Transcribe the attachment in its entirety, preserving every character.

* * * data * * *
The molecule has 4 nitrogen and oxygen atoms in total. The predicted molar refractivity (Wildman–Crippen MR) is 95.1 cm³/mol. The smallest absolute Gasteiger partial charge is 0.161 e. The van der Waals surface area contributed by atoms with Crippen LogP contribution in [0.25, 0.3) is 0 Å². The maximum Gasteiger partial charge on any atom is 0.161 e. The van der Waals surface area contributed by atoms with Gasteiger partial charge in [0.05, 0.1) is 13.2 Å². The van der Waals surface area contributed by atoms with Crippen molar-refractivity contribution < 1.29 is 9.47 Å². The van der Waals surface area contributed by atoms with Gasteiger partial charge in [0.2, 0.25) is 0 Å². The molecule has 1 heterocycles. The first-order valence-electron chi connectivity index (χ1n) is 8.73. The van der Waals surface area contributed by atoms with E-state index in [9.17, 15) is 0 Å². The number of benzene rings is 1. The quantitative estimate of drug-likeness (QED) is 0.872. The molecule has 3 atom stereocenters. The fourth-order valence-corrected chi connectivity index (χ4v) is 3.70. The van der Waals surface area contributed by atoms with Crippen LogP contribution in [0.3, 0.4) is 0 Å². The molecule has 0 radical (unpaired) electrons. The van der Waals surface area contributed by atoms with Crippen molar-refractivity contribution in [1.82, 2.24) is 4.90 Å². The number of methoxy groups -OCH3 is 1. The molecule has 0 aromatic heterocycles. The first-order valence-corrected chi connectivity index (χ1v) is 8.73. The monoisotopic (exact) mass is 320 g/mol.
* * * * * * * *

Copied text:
The molecule has 4 nitrogen and oxygen atoms in total. The predicted molar refractivity (Wildman–Crippen MR) is 95.1 cm³/mol. The smallest absolute Gasteiger partial charge is 0.161 e. The van der Waals surface area contributed by atoms with Crippen LogP contribution in [0.25, 0.3) is 0 Å². The maximum Gasteiger partial charge on any atom is 0.161 e. The van der Waals surface area contributed by atoms with Gasteiger partial charge in [0.05, 0.1) is 13.2 Å². The van der Waals surface area contributed by atoms with Crippen molar-refractivity contribution < 1.29 is 9.47 Å². The van der Waals surface area contributed by atoms with Gasteiger partial charge in [0.2, 0.25) is 0 Å². The molecule has 1 heterocycles. The first-order valence-electron chi connectivity index (χ1n) is 8.73. The van der Waals surface area contributed by atoms with E-state index in [9.17, 15) is 0 Å². The number of benzene rings is 1. The quantitative estimate of drug-likeness (QED) is 0.872. The molecule has 3 atom stereocenters. The fourth-order valence-corrected chi connectivity index (χ4v) is 3.70. The van der Waals surface area contributed by atoms with Crippen LogP contribution in [0.3, 0.4) is 0 Å². The molecule has 0 radical (unpaired) electrons. The van der Waals surface area contributed by atoms with Crippen molar-refractivity contribution in [1.82, 2.24) is 4.90 Å². The number of methoxy groups -OCH3 is 1. The molecule has 0 aromatic heterocycles. The first-order valence-corrected chi connectivity index (χ1v) is 8.73. The monoisotopic (exact) mass is 320 g/mol.